Taking No Prisoners

The Scourge Of Ransomware: Phones, Wallets And The Vulnerability Paradox

You cannot see what is invisible. Nor can you understand its full implications. Our reliance on data is such that we have become physical manifestations of it; people, companies and industries can be reconstructed as ever-increasing archives of information. Yes, data brings confidence in thought and action, but with universal connectivity comes the undertow of a global threat, a darker side of exploitation, blackmail and ransom.

For Sal De Masi, Global Director, Data Protection Solutions, Teknicor, ransomware is trying to compromise your data, every moment of each day, “Anything that has an operating system, anything that is connected to the Internet, is vulnerable; geography is not a factor.” But ransomware’s malice is not in its theft of valuable data, that is just the means. Its purpose is extortion, literally holding people ransom until due payment is made. And it is successful. According to Sal, “The criminals behind the attacks are sophisticated, creative and without remorse.” He continues, “The majority of ransomware attacks are triggered by exposures within organizations, where inadequate technology solutions and architectures are unable to help restore the data.” In an attack, the first thing a company will do is resurrect from the last known backup. Knowing that, the ransomware targets backups. When that happens, there is only one out: paying.

“Anything that has an operating system, anything that is connected to the Internet, is vulnerable; geography is not a factor.”

Herein lies the paradox. Sal makes clear that if anything, “Paying a ransom proves you’re vulnerable.” The malicious software could have left other doors open that allow it to come back later and re-infect the system, perpetuating the cycle in the process. A lack of robust architecture and pragmatic advice leave companies misguided and shrouded in the illusion of security. So, what can be done? Putting the question to Sal, his answer is immediate, “Most companies approach their customers as either ‘service’ builders or external implementation arms, while Teknicor architects, builds, designs, deploys, and supports our best-of-breed solutions: we are infrastructure experts, we have the appropriate partnerships, and we offer a full spectrum of solutions. The difference is clear.”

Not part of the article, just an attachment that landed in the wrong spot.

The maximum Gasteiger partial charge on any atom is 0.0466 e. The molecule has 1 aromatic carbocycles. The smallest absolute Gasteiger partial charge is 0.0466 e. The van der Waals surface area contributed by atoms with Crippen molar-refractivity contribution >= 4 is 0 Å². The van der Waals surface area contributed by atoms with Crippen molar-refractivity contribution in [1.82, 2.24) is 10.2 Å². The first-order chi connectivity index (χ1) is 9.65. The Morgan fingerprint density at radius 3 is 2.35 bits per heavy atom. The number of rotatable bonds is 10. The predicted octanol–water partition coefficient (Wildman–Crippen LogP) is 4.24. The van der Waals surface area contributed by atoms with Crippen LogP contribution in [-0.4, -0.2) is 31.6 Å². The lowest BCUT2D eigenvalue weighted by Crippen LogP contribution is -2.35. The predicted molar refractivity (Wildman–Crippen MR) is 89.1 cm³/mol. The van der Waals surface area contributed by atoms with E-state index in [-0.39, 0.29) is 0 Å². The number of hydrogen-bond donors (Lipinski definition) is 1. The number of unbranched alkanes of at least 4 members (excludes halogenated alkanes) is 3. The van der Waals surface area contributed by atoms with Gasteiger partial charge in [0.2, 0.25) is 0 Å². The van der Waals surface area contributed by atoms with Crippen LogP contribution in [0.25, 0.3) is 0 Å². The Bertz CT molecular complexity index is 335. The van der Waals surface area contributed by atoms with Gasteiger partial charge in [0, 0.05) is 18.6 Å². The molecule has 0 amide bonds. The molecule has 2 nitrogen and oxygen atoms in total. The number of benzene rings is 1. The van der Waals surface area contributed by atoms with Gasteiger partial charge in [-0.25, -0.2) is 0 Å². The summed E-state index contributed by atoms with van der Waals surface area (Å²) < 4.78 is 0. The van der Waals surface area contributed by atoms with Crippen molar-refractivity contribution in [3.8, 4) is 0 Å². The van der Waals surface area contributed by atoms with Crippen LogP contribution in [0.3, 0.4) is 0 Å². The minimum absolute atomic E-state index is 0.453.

Process is matched by substance. Teknicor subdues an invisible threat with an incognito defence. Using Dell’s DDBoost architecture, Teknicor effectively detaches backups from the operating system and keeps them masked. Elaborating on his defence model, Sal says, “There are three lines of defence, the outermost run by the customer and the inner two are enabled by us. We use a hybrid system: a combination of Dell EMC Data Protection technologies that allow a blend of configurations designed to meet business DTO’s, RTO’s and RPO’s”. Sal’s model accounts for both continuous and historic availability; it is what enabled Teknicor to resurrect multiple customers from attach, without a loss of data or paying ransoms, and it is proving integral to their continued protection moving forward.

There are three lines of defence, the outermost run by the customer and the inner two are enabled by us.

Data is a complex thing. For Sal, “10 years ago, losing your wallet was a complete crisis, but today, if presented with the choice, you would rather lose that than your phone.” We’ve come to the point where priorities have shifted in the collective consciousness. This is true for the individual and the company. That’s why Teknicor has a host of data protection solutions that move past ransomware to ensure a strong core infrastructure, business continuity, prompt disaster recovery and professional support. Data is precious; it means everything to everybody at any given time. The question is: what are you willing to pay for it?